Unless you want an unwelcome visit from the Karma Police or the dastardly Don Logan, Judge Bill Gibron recommends you give this collection of Jonathan Glazer's cinematic efforts a spin.
Karma police, arrest this man.
The difference between a music video and a feature film is not as vast as one might think. Certainly, different mindsets are at play, as the grand scheme that comprises five minutes worth of illustrated music is not always the same that puts a full 90-minute narrative through its paces. The nuances are different and the scope can fluctuate wildly. A feature doesn't corner the market on epic, while the video isn't always a minor story of smaller details. Indeed, the commonality in both far outweighs the contradictions, and artists who challenge the validity of either miss the overall magic that each can create.
Videos occasionally can be as provocative and cinematic as the most amazing work of celluloid. But, somehow, when a film is given the characteristics of a video mini-musical, the feature is faulted for being too much like its commercial clip brethren. Maybe it's a bias born out of jealously. Or perhaps the right filmmaker hasn't come along to showcase an able aptitude at both.
Director Jonathan Glazer could be that man. He walks the parapets of this dichotomy very skillfully. In Volume 5 of Palm Pictures' amazing Director's Label Series, we get eight examples of his work. Naturally, his work in videos is paramount to the presentation, with clips from artists as diverse as Radiohead and Massive Attack. But we also gain insight into Glazer's other marketable constructs, as we see 11 commercials and two film clips (for Glazer's two big screen nods, 2000's Sexy Beast and 2004's Birth).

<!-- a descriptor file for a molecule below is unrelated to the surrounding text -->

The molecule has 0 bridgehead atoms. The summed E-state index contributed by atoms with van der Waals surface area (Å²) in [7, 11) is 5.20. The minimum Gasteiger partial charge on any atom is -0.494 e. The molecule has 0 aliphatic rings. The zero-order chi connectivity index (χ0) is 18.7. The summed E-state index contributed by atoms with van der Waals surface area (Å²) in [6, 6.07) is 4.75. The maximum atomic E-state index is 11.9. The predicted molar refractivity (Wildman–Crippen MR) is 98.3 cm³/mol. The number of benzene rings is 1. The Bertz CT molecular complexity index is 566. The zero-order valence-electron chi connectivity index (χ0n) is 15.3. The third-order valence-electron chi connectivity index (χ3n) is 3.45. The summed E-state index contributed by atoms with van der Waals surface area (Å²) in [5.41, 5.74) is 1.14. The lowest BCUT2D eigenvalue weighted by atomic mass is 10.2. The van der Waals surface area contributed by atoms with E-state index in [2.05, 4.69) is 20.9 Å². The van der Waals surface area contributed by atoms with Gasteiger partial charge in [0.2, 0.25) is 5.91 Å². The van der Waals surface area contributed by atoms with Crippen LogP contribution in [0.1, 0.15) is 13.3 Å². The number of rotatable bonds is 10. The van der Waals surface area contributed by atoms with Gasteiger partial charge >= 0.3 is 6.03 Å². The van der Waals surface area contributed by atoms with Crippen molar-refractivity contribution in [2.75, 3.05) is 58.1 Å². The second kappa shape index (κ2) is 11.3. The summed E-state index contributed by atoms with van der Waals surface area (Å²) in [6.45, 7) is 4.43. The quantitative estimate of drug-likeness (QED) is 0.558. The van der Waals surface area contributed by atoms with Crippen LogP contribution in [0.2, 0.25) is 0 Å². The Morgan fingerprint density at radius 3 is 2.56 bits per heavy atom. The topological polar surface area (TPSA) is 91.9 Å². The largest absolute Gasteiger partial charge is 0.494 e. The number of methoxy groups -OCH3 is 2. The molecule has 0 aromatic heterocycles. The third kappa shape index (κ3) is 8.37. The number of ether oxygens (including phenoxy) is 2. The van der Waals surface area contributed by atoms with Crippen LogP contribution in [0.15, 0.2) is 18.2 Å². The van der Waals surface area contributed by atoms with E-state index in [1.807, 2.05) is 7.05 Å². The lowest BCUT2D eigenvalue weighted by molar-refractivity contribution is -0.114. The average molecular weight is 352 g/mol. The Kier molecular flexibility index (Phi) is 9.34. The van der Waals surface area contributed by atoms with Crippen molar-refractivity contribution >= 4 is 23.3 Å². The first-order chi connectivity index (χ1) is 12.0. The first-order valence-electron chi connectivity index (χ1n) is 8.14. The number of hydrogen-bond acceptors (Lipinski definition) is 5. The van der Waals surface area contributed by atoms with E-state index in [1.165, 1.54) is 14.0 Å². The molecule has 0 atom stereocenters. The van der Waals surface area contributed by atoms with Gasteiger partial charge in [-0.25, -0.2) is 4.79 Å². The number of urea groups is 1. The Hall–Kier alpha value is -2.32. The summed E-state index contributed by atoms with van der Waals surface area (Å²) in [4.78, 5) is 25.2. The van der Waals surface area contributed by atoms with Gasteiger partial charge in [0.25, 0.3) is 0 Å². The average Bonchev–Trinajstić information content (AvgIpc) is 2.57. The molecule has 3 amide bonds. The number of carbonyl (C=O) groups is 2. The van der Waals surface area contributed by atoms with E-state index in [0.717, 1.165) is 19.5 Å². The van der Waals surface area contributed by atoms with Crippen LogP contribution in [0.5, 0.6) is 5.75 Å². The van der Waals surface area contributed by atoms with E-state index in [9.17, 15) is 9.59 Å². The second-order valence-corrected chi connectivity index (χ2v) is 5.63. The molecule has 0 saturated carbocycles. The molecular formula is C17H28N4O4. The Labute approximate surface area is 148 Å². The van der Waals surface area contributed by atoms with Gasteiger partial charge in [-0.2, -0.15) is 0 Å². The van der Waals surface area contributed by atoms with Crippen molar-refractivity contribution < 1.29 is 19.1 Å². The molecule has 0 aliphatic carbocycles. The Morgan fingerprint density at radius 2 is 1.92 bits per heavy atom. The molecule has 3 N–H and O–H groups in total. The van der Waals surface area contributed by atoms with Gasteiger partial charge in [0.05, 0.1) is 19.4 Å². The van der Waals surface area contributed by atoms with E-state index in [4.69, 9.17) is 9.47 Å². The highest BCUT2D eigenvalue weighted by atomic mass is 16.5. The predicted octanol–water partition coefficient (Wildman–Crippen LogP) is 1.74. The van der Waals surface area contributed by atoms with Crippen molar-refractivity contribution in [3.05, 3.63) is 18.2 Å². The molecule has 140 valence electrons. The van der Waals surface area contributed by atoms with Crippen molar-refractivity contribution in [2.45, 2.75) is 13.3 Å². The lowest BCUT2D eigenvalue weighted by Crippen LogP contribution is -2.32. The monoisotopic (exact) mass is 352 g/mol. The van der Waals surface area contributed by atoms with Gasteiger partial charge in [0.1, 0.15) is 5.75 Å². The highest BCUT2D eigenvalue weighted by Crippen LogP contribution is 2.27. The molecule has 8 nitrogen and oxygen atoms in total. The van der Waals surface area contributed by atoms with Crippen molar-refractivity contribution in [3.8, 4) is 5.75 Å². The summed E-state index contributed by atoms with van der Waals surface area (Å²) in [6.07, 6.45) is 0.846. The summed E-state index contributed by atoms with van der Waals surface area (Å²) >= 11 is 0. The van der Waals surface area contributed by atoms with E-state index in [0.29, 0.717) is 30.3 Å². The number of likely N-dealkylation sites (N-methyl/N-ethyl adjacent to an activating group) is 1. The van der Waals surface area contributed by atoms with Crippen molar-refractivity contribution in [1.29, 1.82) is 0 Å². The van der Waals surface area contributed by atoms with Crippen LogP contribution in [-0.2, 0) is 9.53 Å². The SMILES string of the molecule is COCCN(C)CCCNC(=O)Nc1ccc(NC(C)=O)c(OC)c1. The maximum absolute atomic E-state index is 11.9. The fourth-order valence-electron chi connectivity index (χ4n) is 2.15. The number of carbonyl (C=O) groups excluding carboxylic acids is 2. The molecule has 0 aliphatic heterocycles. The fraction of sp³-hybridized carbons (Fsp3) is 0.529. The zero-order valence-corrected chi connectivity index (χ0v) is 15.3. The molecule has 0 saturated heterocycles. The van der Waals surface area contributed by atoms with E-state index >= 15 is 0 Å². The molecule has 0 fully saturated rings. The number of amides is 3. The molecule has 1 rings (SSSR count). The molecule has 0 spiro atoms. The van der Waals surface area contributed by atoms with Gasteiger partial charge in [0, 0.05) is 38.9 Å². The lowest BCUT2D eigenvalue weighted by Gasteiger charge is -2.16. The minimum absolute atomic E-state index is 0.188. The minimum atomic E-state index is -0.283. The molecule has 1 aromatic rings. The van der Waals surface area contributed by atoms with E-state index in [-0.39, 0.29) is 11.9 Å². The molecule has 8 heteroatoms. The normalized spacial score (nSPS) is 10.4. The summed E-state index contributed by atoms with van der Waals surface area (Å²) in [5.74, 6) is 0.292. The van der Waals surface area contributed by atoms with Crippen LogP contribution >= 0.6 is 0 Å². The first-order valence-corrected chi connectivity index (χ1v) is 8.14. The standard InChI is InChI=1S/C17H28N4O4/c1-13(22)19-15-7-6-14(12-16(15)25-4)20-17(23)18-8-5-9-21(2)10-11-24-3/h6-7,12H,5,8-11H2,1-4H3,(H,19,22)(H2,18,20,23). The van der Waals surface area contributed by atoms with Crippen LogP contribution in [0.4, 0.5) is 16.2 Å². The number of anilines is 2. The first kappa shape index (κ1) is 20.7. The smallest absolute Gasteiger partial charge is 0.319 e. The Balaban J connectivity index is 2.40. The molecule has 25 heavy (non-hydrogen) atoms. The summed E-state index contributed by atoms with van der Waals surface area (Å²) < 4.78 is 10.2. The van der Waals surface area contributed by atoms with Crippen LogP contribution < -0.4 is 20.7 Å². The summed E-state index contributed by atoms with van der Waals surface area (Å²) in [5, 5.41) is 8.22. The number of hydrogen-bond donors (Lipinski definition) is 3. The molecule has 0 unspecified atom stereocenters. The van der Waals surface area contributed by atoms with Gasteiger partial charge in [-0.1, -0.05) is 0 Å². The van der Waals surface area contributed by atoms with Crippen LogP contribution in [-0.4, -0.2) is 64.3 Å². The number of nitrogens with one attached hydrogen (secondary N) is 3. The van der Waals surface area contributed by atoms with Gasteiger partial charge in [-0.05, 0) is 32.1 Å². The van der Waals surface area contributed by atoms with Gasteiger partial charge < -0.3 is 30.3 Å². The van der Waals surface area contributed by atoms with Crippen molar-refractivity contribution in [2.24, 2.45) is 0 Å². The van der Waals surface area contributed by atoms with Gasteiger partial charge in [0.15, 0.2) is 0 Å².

If there is an overriding theme to this set—as there seems to be with each installment of this influential series—it is that Jonathan Glazer is a skilled, visionary filmmaker who just so happens to helm music videos once in a while. In the mind of those who discuss him, there is no difference between the two. To them, he is the same as such diverse directors as David Lynch, David Fincher, and Martin Scorsese. In Glazer's case, however, the difference between his big and small screen efforts is almost invisible. Indeed, throughout most of the material here, you will see his interests and his propensities spelled out in sensational optical excellence, no matter the format.